Beyond Economic Fatherhood: Encouraging Divorced Fathers to Parent
Seton Hall University - School of Law
University of Pennsylvania Law Review, Vol. 153, No. 921 (2005)
In this Article, Professor Maldonado examines the extensive empirical evidence of paternal disengagement and analyses the reasons close to one-third of noncustodial fathers have little or no contact with their children after divorce. Exploring current societal norms of post-divorce fatherhood, she concludes that the law's and society's treatment and expectations of divorced fathers may be facilitating their disengagement. Drawing on the rich scholarship on the law's effect on social norms of littering, recycling, sexual harassment, and marital commitment, among others, she argues that the law has the ability to trigger a social norm of involved fatherhood after divorce, thereby encouraging fathers to remain a part of their children's lives. She proposes that states adopt a presumption of joint legal custody AND require that nonresidential fathers participate in their children's upbringing. Relying on norm theorists' framework for determining how social norms arise, Professor Maldonado rejects legal enforcement of mandatory parenting rules in favor of informal external and internal sanctions. She argues that as a result of the law's expressive function, these legal reforms will signal to fathers and their communities that fatherhood is an important and expected responsibility, not an option, and that good parents nurture their children. In short time, communities would informally enforce paternal involvement rules by shaming those fathers who violate the norm. Further, these legal reforms might also have a self-sanctioning effect as many fathers would internalize the legal rule and experience guilt if they failed to participate in their children's upbringing because it would signify, both externally and internally, that they are bad parents. Thus, even absent external enforcement, fewer fathers would abandon their children after divorce.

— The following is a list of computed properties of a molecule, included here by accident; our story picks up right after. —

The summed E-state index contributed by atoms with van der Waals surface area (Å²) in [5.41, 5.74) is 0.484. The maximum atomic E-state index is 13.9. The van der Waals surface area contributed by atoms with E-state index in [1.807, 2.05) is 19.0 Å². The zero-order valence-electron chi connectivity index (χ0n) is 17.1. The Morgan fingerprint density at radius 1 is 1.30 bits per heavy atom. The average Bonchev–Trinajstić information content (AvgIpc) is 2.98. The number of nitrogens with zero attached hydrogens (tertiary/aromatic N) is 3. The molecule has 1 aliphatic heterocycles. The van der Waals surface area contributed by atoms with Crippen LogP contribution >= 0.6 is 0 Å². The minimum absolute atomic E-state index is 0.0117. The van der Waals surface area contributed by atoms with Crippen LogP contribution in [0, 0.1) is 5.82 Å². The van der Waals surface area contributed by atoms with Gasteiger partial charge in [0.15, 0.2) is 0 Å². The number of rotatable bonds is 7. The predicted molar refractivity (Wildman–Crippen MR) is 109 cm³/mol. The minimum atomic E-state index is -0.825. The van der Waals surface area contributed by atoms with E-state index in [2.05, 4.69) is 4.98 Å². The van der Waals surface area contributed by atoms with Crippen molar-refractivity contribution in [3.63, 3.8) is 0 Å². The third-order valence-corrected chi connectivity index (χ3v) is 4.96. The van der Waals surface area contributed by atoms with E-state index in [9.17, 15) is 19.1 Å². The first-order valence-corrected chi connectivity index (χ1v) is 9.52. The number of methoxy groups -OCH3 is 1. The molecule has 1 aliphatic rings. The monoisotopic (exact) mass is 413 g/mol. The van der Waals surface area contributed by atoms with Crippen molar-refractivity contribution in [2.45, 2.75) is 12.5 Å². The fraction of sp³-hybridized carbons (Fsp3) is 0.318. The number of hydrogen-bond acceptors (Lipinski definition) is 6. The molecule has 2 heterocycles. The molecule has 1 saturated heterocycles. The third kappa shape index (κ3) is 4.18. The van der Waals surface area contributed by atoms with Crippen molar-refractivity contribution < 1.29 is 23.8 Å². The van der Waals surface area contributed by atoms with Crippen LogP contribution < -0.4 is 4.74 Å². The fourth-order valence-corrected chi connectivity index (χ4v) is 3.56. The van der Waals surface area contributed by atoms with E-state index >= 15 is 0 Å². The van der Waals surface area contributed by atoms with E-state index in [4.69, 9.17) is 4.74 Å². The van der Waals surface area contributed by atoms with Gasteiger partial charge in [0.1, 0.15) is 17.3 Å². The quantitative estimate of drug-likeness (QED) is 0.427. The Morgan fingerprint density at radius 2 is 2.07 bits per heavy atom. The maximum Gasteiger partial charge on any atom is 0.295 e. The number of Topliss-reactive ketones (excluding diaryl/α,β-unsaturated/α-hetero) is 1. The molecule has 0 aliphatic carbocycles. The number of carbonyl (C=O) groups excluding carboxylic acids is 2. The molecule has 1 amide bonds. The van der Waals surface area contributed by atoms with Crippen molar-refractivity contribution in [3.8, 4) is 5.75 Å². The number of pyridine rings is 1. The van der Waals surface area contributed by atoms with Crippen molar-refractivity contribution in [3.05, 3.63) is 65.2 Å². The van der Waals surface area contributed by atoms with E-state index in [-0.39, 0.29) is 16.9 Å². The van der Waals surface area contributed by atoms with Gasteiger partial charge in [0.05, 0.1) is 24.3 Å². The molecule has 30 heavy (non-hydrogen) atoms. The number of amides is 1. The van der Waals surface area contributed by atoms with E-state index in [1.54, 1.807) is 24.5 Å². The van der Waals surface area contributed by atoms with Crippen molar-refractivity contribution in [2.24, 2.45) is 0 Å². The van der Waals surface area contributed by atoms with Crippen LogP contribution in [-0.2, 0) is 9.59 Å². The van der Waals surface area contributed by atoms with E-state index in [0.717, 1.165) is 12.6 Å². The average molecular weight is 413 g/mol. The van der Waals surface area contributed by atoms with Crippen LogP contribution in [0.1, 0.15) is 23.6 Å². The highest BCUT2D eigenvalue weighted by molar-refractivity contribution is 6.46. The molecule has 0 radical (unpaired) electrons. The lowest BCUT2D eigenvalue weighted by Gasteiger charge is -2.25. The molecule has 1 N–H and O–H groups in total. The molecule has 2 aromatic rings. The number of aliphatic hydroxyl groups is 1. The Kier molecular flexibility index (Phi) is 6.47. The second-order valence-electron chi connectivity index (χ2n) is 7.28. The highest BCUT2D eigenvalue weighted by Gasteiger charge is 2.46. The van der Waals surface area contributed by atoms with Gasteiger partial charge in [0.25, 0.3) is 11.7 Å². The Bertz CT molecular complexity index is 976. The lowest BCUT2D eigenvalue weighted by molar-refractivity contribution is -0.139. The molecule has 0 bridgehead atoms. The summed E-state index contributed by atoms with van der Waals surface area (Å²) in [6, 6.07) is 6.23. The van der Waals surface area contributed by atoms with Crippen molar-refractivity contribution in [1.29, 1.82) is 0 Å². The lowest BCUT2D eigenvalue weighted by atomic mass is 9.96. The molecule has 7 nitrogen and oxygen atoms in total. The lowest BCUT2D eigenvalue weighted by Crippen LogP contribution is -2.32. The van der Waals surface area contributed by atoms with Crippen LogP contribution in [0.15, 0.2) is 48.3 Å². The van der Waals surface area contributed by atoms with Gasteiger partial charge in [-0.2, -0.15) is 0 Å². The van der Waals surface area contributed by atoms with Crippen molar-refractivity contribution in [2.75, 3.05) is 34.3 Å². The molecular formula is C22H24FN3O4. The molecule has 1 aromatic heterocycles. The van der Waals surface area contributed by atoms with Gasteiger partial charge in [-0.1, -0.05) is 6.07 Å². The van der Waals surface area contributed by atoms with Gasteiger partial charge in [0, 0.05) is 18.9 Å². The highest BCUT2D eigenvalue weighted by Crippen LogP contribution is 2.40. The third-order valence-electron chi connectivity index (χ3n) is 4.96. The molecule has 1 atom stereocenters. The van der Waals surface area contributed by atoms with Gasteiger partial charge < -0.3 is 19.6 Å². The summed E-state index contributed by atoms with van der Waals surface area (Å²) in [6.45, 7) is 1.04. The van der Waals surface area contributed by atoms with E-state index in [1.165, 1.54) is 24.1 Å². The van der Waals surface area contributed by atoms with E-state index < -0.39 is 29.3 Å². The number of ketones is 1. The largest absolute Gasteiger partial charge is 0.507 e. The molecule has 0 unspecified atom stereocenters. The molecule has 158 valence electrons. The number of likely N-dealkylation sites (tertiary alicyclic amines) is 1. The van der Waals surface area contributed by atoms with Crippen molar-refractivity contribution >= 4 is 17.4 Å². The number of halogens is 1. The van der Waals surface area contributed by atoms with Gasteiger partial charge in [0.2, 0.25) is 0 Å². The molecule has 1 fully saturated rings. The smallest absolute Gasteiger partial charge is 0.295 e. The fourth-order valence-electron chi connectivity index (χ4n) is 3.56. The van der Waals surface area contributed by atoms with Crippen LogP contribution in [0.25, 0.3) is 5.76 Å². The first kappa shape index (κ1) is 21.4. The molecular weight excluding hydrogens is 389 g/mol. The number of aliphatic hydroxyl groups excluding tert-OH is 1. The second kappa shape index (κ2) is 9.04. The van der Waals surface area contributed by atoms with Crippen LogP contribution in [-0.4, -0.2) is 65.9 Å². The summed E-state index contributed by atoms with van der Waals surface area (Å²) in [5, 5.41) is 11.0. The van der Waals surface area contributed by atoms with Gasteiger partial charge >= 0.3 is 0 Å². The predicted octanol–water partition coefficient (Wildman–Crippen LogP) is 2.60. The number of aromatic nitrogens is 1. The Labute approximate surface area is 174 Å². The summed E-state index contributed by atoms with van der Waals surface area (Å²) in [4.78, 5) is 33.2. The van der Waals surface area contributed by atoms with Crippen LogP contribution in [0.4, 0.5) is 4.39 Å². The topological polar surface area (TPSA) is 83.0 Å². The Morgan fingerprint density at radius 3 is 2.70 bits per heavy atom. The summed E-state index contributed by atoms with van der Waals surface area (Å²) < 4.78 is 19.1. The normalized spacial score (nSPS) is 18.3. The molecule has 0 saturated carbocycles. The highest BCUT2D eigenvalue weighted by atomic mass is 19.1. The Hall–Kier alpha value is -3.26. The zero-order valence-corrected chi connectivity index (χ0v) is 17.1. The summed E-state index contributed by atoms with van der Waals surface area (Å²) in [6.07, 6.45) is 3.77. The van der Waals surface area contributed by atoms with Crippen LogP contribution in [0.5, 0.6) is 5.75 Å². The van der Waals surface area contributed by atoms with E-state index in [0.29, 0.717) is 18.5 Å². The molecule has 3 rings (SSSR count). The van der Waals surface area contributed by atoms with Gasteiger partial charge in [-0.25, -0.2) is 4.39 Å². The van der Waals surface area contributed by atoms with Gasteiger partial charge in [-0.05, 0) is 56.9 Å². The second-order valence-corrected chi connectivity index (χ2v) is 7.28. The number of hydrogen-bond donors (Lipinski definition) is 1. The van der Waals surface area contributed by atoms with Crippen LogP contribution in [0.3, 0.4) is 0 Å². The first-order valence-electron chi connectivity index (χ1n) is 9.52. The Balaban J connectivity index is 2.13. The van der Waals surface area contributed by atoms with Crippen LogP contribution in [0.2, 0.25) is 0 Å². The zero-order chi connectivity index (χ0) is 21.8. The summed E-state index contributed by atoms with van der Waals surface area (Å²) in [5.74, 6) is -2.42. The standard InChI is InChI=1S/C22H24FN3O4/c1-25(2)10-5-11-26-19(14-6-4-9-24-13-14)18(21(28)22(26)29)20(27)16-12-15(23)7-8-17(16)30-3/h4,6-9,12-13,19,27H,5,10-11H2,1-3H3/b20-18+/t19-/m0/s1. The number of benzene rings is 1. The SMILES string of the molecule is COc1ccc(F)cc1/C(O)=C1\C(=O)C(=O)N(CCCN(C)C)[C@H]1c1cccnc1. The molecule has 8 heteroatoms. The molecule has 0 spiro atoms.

Number of Pages in PDF File: 89
Date posted: July 27, 2004 ; Last revised: May 27, 2015